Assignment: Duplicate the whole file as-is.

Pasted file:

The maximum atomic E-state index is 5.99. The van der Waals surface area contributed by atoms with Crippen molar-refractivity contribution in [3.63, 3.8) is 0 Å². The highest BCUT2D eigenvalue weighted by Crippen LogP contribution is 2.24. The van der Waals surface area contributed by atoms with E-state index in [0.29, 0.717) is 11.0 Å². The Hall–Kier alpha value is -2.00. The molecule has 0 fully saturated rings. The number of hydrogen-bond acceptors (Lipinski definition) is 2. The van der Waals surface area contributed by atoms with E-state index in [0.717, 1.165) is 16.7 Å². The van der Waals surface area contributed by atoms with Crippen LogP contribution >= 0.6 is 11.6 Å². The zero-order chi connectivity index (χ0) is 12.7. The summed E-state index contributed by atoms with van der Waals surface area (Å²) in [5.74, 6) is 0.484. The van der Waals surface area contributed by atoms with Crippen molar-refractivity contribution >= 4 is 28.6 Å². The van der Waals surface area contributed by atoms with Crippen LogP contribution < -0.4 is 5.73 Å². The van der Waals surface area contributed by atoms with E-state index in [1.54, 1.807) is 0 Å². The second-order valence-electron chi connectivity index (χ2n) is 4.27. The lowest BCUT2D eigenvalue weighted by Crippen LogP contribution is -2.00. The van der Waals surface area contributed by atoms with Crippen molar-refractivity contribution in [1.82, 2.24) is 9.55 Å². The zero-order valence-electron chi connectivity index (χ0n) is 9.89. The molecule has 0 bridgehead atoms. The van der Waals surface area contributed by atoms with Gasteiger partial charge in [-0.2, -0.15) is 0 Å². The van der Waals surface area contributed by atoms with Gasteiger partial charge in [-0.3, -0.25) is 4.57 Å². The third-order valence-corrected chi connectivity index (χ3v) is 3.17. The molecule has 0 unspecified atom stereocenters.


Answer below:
The maximum atomic E-state index is 5.99. The van der Waals surface area contributed by atoms with Crippen molar-refractivity contribution in [3.63, 3.8) is 0 Å². The highest BCUT2D eigenvalue weighted by Crippen LogP contribution is 2.24. The van der Waals surface area contributed by atoms with E-state index in [0.29, 0.717) is 11.0 Å². The Hall–Kier alpha value is -2.00. The molecule has 0 fully saturated rings. The number of hydrogen-bond acceptors (Lipinski definition) is 2. The van der Waals surface area contributed by atoms with E-state index in [0.717, 1.165) is 16.7 Å². The van der Waals surface area contributed by atoms with Crippen LogP contribution >= 0.6 is 11.6 Å². The zero-order chi connectivity index (χ0) is 12.7. The summed E-state index contributed by atoms with van der Waals surface area (Å²) in [5.74, 6) is 0.484. The van der Waals surface area contributed by atoms with Crippen molar-refractivity contribution >= 4 is 28.6 Å². The van der Waals surface area contributed by atoms with Crippen LogP contribution < -0.4 is 5.73 Å². The van der Waals surface area contributed by atoms with E-state index in [1.54, 1.807) is 0 Å². The second-order valence-electron chi connectivity index (χ2n) is 4.27. The lowest BCUT2D eigenvalue weighted by Crippen LogP contribution is -2.00. The van der Waals surface area contributed by atoms with Crippen molar-refractivity contribution in [1.82, 2.24) is 9.55 Å². The zero-order valence-electron chi connectivity index (χ0n) is 9.89. The molecule has 0 bridgehead atoms. The van der Waals surface area contributed by atoms with Gasteiger partial charge in [-0.2, -0.15) is 0 Å². The van der Waals surface area contributed by atoms with Gasteiger partial charge in [-0.3, -0.25) is 4.57 Å². The third-order valence-corrected chi connectivity index (χ3v) is 3.17. The molecule has 0 unspecified atom stereocenters.